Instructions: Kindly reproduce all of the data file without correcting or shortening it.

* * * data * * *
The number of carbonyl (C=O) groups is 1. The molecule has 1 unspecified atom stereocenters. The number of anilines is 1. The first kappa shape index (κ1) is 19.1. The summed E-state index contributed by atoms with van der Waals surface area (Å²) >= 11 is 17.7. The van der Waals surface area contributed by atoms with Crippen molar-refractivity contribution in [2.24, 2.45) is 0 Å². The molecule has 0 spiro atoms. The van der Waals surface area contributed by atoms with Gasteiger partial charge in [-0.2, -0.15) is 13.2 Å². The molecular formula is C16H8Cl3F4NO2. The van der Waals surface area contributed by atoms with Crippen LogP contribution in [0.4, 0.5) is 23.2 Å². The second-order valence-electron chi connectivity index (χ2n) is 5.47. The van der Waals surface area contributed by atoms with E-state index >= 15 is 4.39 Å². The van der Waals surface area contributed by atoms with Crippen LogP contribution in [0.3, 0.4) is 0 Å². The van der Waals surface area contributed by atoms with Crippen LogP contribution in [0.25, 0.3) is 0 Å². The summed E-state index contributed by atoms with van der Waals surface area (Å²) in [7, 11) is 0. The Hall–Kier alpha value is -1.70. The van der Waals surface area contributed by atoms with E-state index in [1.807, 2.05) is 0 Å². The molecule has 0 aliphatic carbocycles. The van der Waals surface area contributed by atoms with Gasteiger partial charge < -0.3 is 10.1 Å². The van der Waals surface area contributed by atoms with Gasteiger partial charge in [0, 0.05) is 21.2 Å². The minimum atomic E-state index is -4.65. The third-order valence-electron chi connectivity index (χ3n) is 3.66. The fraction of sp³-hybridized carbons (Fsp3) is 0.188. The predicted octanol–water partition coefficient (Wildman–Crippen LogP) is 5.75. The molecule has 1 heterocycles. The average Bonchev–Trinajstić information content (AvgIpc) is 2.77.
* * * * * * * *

The number of carbonyl (C=O) groups is 1. The molecule has 1 unspecified atom stereocenters. The number of anilines is 1. The first kappa shape index (κ1) is 19.1. The summed E-state index contributed by atoms with van der Waals surface area (Å²) >= 11 is 17.7. The van der Waals surface area contributed by atoms with Crippen molar-refractivity contribution in [2.24, 2.45) is 0 Å². The molecule has 0 spiro atoms. The van der Waals surface area contributed by atoms with Gasteiger partial charge in [-0.2, -0.15) is 13.2 Å². The molecular formula is C16H8Cl3F4NO2. The van der Waals surface area contributed by atoms with Crippen LogP contribution in [0.4, 0.5) is 23.2 Å². The second-order valence-electron chi connectivity index (χ2n) is 5.47. The van der Waals surface area contributed by atoms with E-state index >= 15 is 4.39 Å². The van der Waals surface area contributed by atoms with Crippen LogP contribution in [0.3, 0.4) is 0 Å². The van der Waals surface area contributed by atoms with Crippen LogP contribution in [0.25, 0.3) is 0 Å². The summed E-state index contributed by atoms with van der Waals surface area (Å²) in [7, 11) is 0. The Hall–Kier alpha value is -1.70. The van der Waals surface area contributed by atoms with E-state index in [1.807, 2.05) is 0 Å². The molecule has 0 aliphatic carbocycles. The van der Waals surface area contributed by atoms with Gasteiger partial charge < -0.3 is 10.1 Å². The van der Waals surface area contributed by atoms with Gasteiger partial charge in [0, 0.05) is 21.2 Å². The minimum atomic E-state index is -4.65. The third-order valence-electron chi connectivity index (χ3n) is 3.66. The fraction of sp³-hybridized carbons (Fsp3) is 0.188. The predicted octanol–water partition coefficient (Wildman–Crippen LogP) is 5.75. The molecule has 1 heterocycles. The average Bonchev–Trinajstić information content (AvgIpc) is 2.77.